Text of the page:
Shmulik Kraus

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Shmuel "Shmulik" Kraus
Shmulik Kraus in his youth
Born(1935-07-01)July 1, 1935
DiedFebruary 17, 2013(2013-02-17) (aged 77)
Occupation(s)Pop-rock singer, Composer, Actor
Known forPioneering Israeli music, films, and children's music

Shmuel "Shmulik" Kraus (Hebrew: שמוליק קראוס; July 1, 1935 – February 17, 2013) was an Israeli pop-rock singer, composer, and actor.[1][2] Kraus, one of the pioneers of Israeli music, underwent various personal crises in the course of his career. He appeared in several films, including Rocking Horse and Hole in the Moon, and composed songs for other performers, such as Shalom Hanoch. He was also known for his music for children based on the lyrics of Miriam Yalan-Shteklis.


Kraus was born in the Nahalat Ahim quarter of Jerusalem.[3] He was one of four brothers.[4] His mother, Rosa, was a housewife, and his father, Musa, was a driver. Kraus began his career in the arts by teaching tap dance in Haifa. After serving in the Israeli Navy, he worked as a merchant seaman.[5] Kraus married Josie Katz, who eventually divorced him and left the country in the early 1980s to develop an independent career. In March 1971, Kraus was arrested for illegal gun possession after threatening Israeli soldiers sent to evict him from a building he had constructed on a plot near Nebi Samuel, which he said he had inherited from his father. According to the authorities, the Ottoman deed he held was not valid.[6] On February 17, 2013, Kraus died after being hospitalized with swine influenza.

Music career[edit]

Kraus began to sing at the end of the 1950s along with Abraham Reichstadt (known as Avi Ofarim, before inclusion of Esther Ofarim). He composed and performed the "prairie house", a song written in memory of his father, who was active in the establishment of Kibbutz Beit HaArava.

In the early 1960s, he met Josie Katz, later his wife, who came to Israel from the United States to volunteer at a kibbutz. He became her partner and produced her as a club singer in Eilat and Tel Aviv. In 1966, he, Katz and Arik Einstein established The High Windows band. Kraus composed all the group's songs, pop songs and rock that were innovative for their time.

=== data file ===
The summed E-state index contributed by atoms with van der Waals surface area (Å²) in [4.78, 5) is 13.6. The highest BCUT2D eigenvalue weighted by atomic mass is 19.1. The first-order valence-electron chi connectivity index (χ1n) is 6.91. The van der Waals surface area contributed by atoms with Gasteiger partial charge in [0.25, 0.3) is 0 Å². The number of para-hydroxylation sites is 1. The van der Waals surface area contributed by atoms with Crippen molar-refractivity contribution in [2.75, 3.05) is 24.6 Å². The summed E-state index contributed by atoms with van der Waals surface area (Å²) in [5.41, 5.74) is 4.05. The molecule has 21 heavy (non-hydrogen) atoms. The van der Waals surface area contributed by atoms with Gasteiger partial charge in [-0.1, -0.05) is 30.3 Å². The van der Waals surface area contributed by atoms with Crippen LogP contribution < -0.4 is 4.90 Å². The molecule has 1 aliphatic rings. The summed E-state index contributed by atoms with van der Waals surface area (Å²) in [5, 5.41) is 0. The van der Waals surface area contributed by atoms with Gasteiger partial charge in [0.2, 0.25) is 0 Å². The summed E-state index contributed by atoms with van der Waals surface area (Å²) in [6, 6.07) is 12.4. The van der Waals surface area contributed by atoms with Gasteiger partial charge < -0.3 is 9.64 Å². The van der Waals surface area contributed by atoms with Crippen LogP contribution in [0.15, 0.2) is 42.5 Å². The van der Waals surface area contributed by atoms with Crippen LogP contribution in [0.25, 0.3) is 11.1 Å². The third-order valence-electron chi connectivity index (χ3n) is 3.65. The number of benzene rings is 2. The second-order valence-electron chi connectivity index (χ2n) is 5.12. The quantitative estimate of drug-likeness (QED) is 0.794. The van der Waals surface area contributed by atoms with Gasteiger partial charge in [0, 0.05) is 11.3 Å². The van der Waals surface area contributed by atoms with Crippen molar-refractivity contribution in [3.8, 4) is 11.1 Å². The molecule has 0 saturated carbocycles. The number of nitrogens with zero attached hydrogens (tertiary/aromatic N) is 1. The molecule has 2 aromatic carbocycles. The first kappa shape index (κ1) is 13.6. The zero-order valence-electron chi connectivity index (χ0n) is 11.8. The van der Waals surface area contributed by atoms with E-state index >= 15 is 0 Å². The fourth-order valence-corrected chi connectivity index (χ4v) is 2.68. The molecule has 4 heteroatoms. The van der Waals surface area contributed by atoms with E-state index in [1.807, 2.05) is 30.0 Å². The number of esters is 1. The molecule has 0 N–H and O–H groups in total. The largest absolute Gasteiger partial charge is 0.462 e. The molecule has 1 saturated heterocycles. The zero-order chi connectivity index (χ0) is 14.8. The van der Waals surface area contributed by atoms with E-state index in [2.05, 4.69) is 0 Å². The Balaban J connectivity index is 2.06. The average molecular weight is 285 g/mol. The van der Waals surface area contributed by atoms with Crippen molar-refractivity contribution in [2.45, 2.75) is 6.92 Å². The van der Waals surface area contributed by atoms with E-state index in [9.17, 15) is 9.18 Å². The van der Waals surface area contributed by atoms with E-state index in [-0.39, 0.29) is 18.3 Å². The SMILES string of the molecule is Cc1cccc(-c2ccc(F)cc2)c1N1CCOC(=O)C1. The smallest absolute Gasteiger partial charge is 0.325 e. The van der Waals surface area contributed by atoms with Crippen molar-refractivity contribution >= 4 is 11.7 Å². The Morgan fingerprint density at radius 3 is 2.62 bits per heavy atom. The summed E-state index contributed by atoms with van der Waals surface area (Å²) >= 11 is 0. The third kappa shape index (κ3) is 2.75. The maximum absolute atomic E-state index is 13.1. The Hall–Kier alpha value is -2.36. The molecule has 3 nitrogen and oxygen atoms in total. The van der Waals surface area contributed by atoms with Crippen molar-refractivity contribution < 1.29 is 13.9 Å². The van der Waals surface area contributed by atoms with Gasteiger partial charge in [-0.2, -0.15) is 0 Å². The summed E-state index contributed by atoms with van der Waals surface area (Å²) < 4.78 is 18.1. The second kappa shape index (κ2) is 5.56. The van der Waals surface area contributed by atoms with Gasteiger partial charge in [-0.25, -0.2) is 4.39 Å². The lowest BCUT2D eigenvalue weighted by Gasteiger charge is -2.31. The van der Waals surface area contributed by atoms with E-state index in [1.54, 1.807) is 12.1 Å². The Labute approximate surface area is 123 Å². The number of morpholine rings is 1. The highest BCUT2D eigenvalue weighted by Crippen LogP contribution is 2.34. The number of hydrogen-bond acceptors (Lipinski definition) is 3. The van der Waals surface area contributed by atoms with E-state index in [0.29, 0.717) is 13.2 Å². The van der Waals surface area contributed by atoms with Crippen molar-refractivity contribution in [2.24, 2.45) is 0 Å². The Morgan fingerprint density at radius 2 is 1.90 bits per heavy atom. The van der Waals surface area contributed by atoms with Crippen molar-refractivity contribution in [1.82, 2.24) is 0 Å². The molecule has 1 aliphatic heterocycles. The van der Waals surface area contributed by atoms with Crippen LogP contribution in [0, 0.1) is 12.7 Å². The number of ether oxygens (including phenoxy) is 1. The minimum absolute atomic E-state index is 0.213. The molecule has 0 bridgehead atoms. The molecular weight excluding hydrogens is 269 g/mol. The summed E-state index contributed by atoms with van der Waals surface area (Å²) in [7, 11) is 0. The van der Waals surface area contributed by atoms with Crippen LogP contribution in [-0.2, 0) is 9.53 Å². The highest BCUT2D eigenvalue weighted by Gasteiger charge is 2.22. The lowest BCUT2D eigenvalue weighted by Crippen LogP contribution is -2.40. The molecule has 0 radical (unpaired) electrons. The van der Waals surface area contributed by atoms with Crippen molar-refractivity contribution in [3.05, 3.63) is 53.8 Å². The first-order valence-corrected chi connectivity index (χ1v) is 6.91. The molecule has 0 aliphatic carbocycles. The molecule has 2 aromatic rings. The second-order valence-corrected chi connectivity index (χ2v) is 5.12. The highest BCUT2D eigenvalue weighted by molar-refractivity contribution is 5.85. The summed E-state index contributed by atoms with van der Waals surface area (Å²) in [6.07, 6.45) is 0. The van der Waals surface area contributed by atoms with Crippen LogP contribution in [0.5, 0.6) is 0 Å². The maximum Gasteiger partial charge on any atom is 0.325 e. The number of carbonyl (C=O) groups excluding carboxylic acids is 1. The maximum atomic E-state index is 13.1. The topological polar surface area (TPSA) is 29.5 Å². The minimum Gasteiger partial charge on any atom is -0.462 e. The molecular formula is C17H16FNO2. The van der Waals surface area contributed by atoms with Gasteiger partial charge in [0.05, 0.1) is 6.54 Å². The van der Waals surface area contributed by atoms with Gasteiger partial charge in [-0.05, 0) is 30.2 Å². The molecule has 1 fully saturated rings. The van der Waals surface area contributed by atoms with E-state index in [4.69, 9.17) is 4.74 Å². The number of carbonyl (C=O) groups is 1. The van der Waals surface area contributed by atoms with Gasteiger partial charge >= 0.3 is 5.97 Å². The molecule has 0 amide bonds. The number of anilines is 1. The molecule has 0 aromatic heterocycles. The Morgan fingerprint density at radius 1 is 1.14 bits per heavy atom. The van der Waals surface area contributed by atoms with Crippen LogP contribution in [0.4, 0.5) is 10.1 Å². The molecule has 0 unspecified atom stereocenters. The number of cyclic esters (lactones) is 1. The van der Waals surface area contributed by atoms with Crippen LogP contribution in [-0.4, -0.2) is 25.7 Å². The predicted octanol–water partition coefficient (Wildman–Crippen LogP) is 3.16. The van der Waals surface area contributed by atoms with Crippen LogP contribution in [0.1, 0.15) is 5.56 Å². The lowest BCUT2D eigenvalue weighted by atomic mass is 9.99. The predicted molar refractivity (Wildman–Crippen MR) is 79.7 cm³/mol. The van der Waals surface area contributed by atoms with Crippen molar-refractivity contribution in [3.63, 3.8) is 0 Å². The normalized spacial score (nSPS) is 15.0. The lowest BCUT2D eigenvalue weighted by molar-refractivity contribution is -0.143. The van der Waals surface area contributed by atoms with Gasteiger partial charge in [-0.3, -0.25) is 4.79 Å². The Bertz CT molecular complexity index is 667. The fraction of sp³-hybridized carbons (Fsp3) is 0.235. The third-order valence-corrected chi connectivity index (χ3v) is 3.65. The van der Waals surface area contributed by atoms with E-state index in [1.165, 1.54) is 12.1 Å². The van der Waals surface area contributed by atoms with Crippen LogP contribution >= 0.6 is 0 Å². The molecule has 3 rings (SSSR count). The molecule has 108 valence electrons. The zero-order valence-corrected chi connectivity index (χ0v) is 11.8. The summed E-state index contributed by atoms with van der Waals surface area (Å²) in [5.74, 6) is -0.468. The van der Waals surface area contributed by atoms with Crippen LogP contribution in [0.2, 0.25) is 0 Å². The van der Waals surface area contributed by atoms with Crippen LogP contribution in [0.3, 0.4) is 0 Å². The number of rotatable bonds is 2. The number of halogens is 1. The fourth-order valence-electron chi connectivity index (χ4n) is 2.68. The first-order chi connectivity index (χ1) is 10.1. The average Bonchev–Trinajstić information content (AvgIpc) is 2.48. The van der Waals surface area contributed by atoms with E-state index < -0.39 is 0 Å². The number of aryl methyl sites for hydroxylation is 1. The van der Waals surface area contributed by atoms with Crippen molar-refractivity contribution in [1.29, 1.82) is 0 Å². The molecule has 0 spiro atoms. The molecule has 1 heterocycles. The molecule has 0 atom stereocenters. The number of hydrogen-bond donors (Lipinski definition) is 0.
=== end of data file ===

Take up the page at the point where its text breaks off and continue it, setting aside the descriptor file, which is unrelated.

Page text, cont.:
In the early 70s, Kraus participated in recording albums of Arik Einstein. He composed songs to Einstein ("When you cry, you're not pretty"), Arik Lavie ("It Happens"), to Katz band ("Ballad for a Kibbutz deserter") and the "Good, the Bad and the Girl" group ("Days of Cinema").

In 1971, he was charged with illegal gun possession and spent time in prison. During his incarceration, he wrote songs for his first solo album, The State of Israel vs. Kraus Shmuel. One song, “Hot Friday,” was banned from the airwaves because it was about smoking hashish. A color video clip was also disqualified because Kraus appears in it smoking cannabis.[7]

In 1975, Kraus and Josie Katz put out an album of songs based on the poems of Miriam Yalan-Shtekelis.[8]

Awards and recognition[edit]

Israeli astronaut Ilan Ramon chose his song “Hatishma Koli” to be played while he orbited earth on the Columbia space shuttle in 2003.[9]


Year Title Role
1964 Hor B'Levana
1966 Fortuna Fortuna's brother
1967 999 Aliza Mizrahi Yaron Zinder
1968 Iris Joram
1973 Adam
1978 Sus Etz
1983 Magash Hakesef
1984 The Ambassador Stone


Year Album
1965 Chants D'Israel par Shmulik
1967 The High Windows
1975 Alone Together and Alone Alone
1977 The State of Israel Versus Shmulik Kraus
1981 Seventy Eight (collection)
1982 Spinning Wheel
1988 After Twenty Years
1994 Environmentally Friendly
1994 You See Far, You See Clear (collection)
2003 Day After Fleeting Day
2010 The Very Best of (collection)


  1. ^ "הענקת פרס שר החינוך למפעל חיים | האתר של שלי יחימוביץ'". Archived from the original on 2012-04-02.
  2. ^
  3. ^ Shmulik Kraus: A genius
  4. ^ Israeli musical pioneer Shmulik Kraus laid to rest
  5. ^ Shmulik Kraus, one of Israeli pop's founding fathers, dies at 78
  6. ^ Criminal Record
  7. ^ Shmulik Kraus: A genius
  8. ^ Interview with Shmulik Kraus
  9. ^ Israeli musical pioneer Shmulik Kraus laid to rest

External links[edit]